## Known IL2CPP Offsets

This has been heavily requested since I started doing IL2CPP hacking tutorials on my YouTube channel (found HERE). I figured, its long over do, time to post and explain different C# to IL2CPP Hex code conversions. Let’s start with the basics

Always Return True as a Boolean

What is a Boolean: A Boolean is simply a True or False statement. Without realizing it, you think with bool’s in your day to day life, so these are easy to understand. They’re, in a sense, the same as a Yes or No question/answer. If someone asks you  “Can you please pass the butter?” at dinner, Yes would be the same as “true”, No would be the sale as “false!”

C# Code

```public bool true() { return true; }```

IDA/HEX Code

`MOV R0,#1` `BX LR` `Hex: 01 00 A0 E3 1E FF 2F E1`

Always Return False as a Boolean

What is a Boolean: See above

C# Code

```public bool false() { return false; }```

IDA/HEX Code

```MOV R0,#0 BX LR Hex: 00 00 A0 E3 1E FF 2F E1```

Force Freeze a Number/Int

What is an Int: Int stands for Integer which is just a fancy word for a basic number. These numbers can come in multiple “flavors” of Int8, Int16, Int32 and Int64. Depending on how high of a number the game needs to display will determine which Integer type is declared. In 90% of IL2CPP hacking I’ve personally done, the only time I see Int64 is when its used for Time. Other than that, I always see Int32 or Int16. Either should work with the code below.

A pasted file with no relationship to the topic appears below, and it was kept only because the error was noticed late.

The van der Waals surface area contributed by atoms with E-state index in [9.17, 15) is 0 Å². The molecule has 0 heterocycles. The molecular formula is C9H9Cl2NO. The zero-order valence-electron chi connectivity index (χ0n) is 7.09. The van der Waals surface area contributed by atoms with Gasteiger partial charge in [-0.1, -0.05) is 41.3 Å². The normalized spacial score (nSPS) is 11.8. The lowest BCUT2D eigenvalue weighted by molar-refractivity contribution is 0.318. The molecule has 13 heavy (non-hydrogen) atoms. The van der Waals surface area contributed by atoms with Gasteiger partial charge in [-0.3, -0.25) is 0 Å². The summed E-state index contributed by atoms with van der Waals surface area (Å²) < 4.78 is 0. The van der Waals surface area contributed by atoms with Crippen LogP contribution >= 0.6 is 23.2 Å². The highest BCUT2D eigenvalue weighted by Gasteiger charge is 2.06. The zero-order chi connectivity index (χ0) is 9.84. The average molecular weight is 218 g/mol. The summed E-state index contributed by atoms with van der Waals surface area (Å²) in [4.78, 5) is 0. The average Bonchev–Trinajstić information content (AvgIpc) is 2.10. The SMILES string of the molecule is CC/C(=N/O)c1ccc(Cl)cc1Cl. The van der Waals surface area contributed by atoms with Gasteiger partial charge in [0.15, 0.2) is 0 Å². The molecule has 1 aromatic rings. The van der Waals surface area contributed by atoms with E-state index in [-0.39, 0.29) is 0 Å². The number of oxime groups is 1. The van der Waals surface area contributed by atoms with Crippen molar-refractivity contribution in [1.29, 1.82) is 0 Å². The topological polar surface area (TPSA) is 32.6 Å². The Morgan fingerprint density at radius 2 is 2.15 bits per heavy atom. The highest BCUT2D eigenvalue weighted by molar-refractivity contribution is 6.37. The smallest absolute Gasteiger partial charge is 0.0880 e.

C# Code

```public int oInt() { return 999; }```

IDA/HEX Code

```MOV R0, #999 BX LR Hex: E7 03 00 E3 1E FF 2F E1```

Force Freeze a Float Number/Int

What is a Float Number/Int: As stated above, an Int, aka an Integer, is a fancy word for a number. Although, a Float Int is far different from a boring old Int32. A Float is used in the situation of a number that is constantly changing. For example, in a game where you have a set amount of Race Boost but it depletes as you use it, the number from Max Boost to 0 would be set as a Float as its constantly changing as you earn it or use it. In C# programming, you can tell the simple difference between a Float and a basic Integer simply by if there is a lowercase “f” after the number like below. You CAN NOT use Hexidecimal number values longer than 4 characters… for example, you could change this to 437B, but not 437BA.

C# Code

```private float oFloat() { return 999f; }```

IDA/HEX Code

```MOV R0, #0x447A BX LR hex -> 7A 04 04 E3 1E FF 2F E1```